Feds Hammer Asian Engineer for Alleged Spying for China

The U.S. government – the Department of Energy, the State Department, the Justice Department, and the White House – has again shown how ham-handed and stereotyped it is when it comes to Asian-American nuclear scientists and fears of espionage related to China. The government appears to be profiling scientists and engineers with Chinese backgrounds.

The latest case, reported in the Washington Post Jan. 6, involves a Taiwan-born, naturalized American citizen, whom the government coerced into accepting a plea bargain to avoid life in prison on charges he gave China secrets on how to produce bomb-grade plutonium from conventional civilian nuclear reactors. The charges are bogus and, to be blunt, shameful. They are also part of a long-running pattern of targeting Asian engineers and scientists because of supposed ties to China.

The Post reported that Szuhiung “Allan” Ho copped a plea to violating a 1946 Atomic Energy Act provision aimed at keeping nuclear weapons technology out of the hands of foreign countries. Ho, 66, agreed to a guilty plea in exchange for a maximum 10-year prison sentence, rather than the life sentence the U.S. government said it would pursue. The likelihood is that Ho won’t serve significant prison time, although he is currently locked up.

China hardly needs help from Americans for Beijing’s large, sophisticate nuclear weapons program.

A Justice Department news release claims, “Allen Ho, at the direction of a Chinese state-owned nuclear power company allegedly approached and enlisted U.S. based nuclear experts to provide integral assistance in developing and producing special nuclear material [Ed: plutonium] in China. Ho did so without registering with the Department of Justice as an agent of a foreign nation or authorization from the U.S. Department of Energy.”

The DOJ press release is filled with hyperbole, obfuscation, and misdirection. It signals that they don’t have a case.

Ho, a highly-regarded nuclear engineer with a consulting business involving conventional civilian nuclear power, worked in China, helping that country improve the safety and efficiency of its nuclear power plants. Nothing he did as part of his business jeopardized U.S. nuclear secrets or contributed to China’s weapons program.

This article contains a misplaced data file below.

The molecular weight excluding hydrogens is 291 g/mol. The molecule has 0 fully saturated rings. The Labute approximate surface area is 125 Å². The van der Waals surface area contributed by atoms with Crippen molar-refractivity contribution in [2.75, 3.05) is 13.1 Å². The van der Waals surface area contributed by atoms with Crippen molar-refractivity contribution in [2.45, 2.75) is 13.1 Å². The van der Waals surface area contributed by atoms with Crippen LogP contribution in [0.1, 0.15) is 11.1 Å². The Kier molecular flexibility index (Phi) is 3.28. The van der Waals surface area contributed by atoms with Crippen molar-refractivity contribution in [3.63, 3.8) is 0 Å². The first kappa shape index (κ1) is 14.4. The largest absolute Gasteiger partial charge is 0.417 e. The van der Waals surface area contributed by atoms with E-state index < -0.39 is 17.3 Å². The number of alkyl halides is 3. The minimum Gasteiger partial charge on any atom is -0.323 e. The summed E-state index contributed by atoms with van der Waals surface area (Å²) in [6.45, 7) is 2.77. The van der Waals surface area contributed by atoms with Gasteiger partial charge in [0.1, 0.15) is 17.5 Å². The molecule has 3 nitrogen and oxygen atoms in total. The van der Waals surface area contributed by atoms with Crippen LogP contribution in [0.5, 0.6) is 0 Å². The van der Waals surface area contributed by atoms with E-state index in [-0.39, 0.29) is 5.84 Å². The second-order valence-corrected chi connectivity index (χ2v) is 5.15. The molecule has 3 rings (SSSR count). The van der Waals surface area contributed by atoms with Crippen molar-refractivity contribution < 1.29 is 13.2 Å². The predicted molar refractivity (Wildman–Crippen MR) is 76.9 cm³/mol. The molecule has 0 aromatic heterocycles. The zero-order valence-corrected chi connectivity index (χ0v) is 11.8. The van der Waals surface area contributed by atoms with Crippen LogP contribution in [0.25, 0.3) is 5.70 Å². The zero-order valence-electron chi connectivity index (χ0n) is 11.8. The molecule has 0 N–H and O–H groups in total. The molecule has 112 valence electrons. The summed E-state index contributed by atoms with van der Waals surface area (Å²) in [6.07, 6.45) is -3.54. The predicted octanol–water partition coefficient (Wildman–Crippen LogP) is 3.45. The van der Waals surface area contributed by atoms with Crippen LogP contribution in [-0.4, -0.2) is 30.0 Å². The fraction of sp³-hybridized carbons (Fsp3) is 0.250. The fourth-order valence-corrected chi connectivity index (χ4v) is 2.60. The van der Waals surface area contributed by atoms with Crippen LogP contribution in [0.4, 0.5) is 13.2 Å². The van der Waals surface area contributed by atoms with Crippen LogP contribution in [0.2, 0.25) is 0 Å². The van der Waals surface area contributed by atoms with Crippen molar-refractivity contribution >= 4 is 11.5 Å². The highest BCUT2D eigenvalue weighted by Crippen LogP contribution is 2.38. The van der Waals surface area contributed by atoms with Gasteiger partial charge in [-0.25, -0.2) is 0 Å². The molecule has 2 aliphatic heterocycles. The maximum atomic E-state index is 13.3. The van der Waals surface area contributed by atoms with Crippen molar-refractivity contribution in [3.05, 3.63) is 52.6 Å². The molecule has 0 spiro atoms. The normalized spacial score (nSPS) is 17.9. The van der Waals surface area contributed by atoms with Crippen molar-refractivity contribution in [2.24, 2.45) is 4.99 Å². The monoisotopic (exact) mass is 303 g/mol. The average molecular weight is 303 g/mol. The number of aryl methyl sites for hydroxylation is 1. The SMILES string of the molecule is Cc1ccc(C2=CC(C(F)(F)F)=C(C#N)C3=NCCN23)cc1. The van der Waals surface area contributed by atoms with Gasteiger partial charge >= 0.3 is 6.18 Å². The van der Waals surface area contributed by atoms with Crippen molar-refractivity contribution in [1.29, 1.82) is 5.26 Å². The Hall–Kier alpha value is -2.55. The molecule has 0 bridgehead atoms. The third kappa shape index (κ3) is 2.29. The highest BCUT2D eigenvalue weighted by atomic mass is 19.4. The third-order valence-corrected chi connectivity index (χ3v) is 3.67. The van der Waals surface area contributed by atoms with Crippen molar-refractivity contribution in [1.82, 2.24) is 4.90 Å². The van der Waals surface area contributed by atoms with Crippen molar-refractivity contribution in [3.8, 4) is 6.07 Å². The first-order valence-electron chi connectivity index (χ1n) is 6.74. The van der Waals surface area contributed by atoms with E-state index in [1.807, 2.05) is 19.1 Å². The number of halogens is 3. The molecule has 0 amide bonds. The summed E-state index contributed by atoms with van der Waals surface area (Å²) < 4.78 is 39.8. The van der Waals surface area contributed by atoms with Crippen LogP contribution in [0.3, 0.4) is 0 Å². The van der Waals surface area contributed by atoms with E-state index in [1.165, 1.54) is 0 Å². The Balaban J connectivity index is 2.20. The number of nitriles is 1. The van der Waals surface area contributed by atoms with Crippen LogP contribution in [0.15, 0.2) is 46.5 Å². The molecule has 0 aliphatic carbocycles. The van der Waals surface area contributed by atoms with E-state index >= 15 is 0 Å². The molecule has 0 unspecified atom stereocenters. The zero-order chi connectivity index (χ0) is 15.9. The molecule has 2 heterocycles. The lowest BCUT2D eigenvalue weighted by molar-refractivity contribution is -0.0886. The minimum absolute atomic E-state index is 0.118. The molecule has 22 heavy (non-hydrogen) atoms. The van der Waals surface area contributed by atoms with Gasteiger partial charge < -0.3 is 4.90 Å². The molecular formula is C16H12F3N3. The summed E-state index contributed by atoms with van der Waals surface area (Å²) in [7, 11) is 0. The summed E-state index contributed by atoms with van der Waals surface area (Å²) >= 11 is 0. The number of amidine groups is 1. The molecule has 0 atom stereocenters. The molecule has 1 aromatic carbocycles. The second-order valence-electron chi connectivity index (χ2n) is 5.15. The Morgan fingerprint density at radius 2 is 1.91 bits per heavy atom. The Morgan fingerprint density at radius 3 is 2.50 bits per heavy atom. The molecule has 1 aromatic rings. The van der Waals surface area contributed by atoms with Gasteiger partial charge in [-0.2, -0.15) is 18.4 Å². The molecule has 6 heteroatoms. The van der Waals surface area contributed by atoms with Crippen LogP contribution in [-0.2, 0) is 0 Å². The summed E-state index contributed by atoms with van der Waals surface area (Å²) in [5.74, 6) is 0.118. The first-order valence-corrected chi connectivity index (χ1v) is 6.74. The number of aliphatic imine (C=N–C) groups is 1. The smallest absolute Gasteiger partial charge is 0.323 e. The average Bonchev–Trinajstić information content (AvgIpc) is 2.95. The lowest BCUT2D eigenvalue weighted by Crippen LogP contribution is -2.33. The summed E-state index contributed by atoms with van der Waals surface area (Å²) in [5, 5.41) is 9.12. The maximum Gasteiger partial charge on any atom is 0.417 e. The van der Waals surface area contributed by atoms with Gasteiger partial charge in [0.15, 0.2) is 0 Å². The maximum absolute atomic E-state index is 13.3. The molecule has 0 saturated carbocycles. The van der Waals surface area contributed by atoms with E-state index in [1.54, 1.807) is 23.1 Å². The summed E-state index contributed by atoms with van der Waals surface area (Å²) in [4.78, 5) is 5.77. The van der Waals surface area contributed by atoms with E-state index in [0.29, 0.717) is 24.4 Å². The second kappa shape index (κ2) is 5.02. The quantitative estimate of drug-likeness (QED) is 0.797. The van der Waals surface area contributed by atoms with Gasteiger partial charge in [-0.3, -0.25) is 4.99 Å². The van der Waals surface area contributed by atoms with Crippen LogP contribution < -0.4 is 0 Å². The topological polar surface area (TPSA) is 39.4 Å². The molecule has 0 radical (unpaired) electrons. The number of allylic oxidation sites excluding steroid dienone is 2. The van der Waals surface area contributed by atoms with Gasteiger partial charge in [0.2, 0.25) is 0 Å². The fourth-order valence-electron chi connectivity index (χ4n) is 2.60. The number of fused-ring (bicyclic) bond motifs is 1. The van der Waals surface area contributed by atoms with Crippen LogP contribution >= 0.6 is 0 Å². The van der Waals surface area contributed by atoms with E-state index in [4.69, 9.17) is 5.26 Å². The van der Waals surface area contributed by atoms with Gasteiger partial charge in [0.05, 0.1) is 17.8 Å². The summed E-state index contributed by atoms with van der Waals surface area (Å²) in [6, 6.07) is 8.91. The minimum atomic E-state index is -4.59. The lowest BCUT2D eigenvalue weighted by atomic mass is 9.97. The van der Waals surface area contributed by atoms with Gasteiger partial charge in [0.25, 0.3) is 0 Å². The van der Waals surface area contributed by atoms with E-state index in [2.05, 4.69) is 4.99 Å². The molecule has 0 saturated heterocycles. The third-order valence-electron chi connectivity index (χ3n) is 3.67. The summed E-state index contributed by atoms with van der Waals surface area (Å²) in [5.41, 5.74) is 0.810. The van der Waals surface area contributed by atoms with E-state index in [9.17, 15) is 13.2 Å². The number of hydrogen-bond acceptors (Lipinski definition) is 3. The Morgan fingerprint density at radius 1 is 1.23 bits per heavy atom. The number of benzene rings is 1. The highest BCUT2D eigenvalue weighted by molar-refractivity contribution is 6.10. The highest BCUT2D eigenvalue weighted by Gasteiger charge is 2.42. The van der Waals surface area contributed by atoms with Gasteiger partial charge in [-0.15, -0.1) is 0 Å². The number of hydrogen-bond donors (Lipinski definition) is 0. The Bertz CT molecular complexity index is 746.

Ho had a consulting contract with China General Nuclear Power Group, the state-owned civilian nuclear plant developer. He told the Department of Energy of his proposed work in China, got an equivocal response about the work, and went ahead with his contract when DOE was unable to give him responsible advice.

Victor Gilinski, former Atomic Energy Commission staffer, Nuclear Regulatory Commissioner, and expert on all things nuclear, told the Post, “To make this a case about getting plutonium for bombs is a wild overstretch, and a pretty astonishing display of Department of Energy and State Department hypocrisy. We urge everybody to build reactors, and we sell reactors. All ­uranium-fueled reactors make plutonium — even commercial reactors. So if Ho is engaged in a conspiracy to produce ­bomb-usable plutonium in ­China, his co-conspirators are DOE and State — and the White House.”

I’m reminded of the 1990s Clinton administration embarrassment in pursuit of Los Alamos National Laboratory scientist Wen Ho Lee, a Taiwanese-American whom DOE claimed in 1995 had given China important weapons-related technology. The Clinton administration (prompted by then-Energy Secretary Bill Richardson, former New Mexico governor) spent years investigating Lee while delaying filing charges. Richardson leaked Lee’s name to the New York Times and DOE fired him from Los Alamos in March 1999.

I contacted a source very high in the DOE political structure at the time, asking why Lee hadn’t yet been charged. The answer, I was told, was that DOE and the FBI were trying to uncover a trail of espionage from Los Alamos to Beijing. Ultimately, in December 1999, unable to unearth a spy ring, the U.S. government charged Lee with 59 counts of violating classified information rules, not spying. Some of the charges carried a potential life sentence. The government jailed Lee in January 2000.

In September 2000, U.S. District Court Judge James Parker blessed a plea deal negotiated by then-U.S. Attorney for New Mexico Norman Bay. Lee pled guilty to one minor count of mishandling classified information and was released for time served.

Parker blasted the government for its treatment of Lee, excoriating “top decision-makers in the executive branch,” pointing to the White House, U.S. Atty. Gen. Janet Reno, Energy Secretary Richardson and the FBI. “They have embarrassed this entire nation and each of us who is a citizen of it,” Parker said. The executive branch, he said, “has enormous power, the abuse of which can be devastating to our citizens.”

One hopes that reasoning will soon apply to Allen Ho.

Bay was the key figure and a hero in resolving the appalling Wen Ho Lee prosecution. Judge Parker praised Bay as an “outstanding member of the bar,” saying he held Bay in “highest regard.” Bay is now chairman of the Federal Energy Regulatory Commission.

FERC's Norman Bay
FERC’s Norman Bay